The column begins typically enough as a commentary on the then-hotcha subject of drug references in teenage popular/rock music. Y'know, the big brouhaha that started in '63 when some people found "Puff The Magic Dragon" to be a little too "nudge nudge" for their own sense of propriety. From those humble beginnings Kinney works his way into a discussion of the Velvets who obviously transcended the usual druggie double entendre and anagrams and dove into the hard opiate stuff head first.
As I halfheartedly expected there are no major epiphanies in the piece, but it is sure nice reading something about the Velvet Underground that was written back when they were still alive than to endure the heaps o' goo that have been thrust at them (sometimes by myself!) ever since usually in typically dulcet tones that always belie the group's rough New York street rock image. (This is a trait that unfortunately has even carried on into the group's influence on the vast majority of Velvets acolytes over the past three decades, bands who find the pleasant poppier tones of "Sweet Jane" to their liking but who could never create a monument to the true power of the VU as was heard on "Sweet Sister Ray".) And Kinney, to coin a phrase, "lays it on the line" with just how the Velvets stood with many of the music listening public of the very-late sixties. "The Velvet Underground's thing is smack. Part of their mystique is probably due to everyone's amazement that the group makes the most of its habit and even turns it into strangely compelling songs."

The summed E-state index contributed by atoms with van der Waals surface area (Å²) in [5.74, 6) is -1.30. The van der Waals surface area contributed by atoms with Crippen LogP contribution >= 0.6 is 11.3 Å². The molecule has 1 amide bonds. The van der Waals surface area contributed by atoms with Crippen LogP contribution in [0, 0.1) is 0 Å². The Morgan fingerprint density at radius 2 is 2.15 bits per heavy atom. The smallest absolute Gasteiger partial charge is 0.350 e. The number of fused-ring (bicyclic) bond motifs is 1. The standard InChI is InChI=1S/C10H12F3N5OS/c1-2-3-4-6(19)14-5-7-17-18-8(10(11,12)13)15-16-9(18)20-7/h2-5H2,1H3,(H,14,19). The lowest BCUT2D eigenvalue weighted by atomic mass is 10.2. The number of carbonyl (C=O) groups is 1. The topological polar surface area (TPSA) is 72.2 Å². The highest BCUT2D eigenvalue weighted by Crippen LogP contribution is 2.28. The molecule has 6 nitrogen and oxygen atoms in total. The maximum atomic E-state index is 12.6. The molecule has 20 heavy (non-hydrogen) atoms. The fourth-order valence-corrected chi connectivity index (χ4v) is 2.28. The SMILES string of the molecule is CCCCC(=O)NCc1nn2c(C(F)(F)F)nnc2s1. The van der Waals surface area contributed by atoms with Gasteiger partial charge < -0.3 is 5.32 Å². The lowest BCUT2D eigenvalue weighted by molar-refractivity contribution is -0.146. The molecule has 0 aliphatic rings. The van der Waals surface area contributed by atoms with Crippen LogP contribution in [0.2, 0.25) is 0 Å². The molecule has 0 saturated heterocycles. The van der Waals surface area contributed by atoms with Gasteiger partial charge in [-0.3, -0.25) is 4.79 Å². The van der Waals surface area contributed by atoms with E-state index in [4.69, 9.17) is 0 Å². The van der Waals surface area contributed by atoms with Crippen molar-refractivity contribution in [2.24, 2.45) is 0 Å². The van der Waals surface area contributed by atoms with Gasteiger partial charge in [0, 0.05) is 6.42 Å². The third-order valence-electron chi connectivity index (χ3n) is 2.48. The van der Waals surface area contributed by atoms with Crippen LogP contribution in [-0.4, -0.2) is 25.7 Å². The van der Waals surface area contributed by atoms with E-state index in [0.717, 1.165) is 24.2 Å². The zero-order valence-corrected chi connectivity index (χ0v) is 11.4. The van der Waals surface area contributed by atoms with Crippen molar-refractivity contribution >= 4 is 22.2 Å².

From there Kinney goes on to describe the group's first two albums rather enthusiastically and track-by-track, something which I guess might have taken the fun out of chemistry like Elliot Murphy said but probably lays it down on the line for the readership of KIPPLE whom I'll bet were your typical late-sixties teen/college-aged fandom freaks with more than a few toes dangling in the budding rock fanzine world. These two albums (Kinney had yet to hear the third, though he is aware of how much of a stark change it is from the others) are chronicled in a matter-of-factly way by Kinney and for the most part described positively. I particularly got a chuckle out of his description of "I Heard Her Call My Name" where Kinney wrote that he thought the needle was skipping across the vinyl! (Kinney also draws comparisons between Lou Reed's lead guitar on that track and the fuzz-drive of Blue Cheer.) "If you are looking for a genuine 'underground' experience, give (the) Velvet Underground a try. They are not very delicate, but they do put down some good music." In all, a piece that shows that yet another mover and shaker of the late-sixties (albeit in the comix/fanzine world) was a solid Velvet Underground fan, and one can wonder just what other interesting pieces of Velvets-related "ephemera" there might be lurking in the fanzines and music columns of the late-sixties just waiting to shed more light on my all-time favorite rock & roll group.
Oh, and another little outta-the-way aside on the part of Kinney...in the March 17 1969 issue the esteemed fanzinemongerer even puts in a plug for good friend Greg Shaw's latest endeavor MOJO ENTMOOTER. "This is darned good Rock criticism of the old MOJO NAVIGATOR variety and there is even a picture of Led Zeppelin on the back cover." I'm not sure if this is the same MOJO ENTMOOTER that has Shaw's review of the Deviants' PTOOFF! (probably not since that one came out in '68...this must be the "experimental" second and last issue) but its existence goes to prove that there certainly were more rock fanzines being produced in the late-sixties than any of us would have believed even a few short years ago.
Wednesday, January 27, 2010
KIPPLE #'s 157, 161, 163 and 166 (fanzines published by Ted Pauls during the year 1969)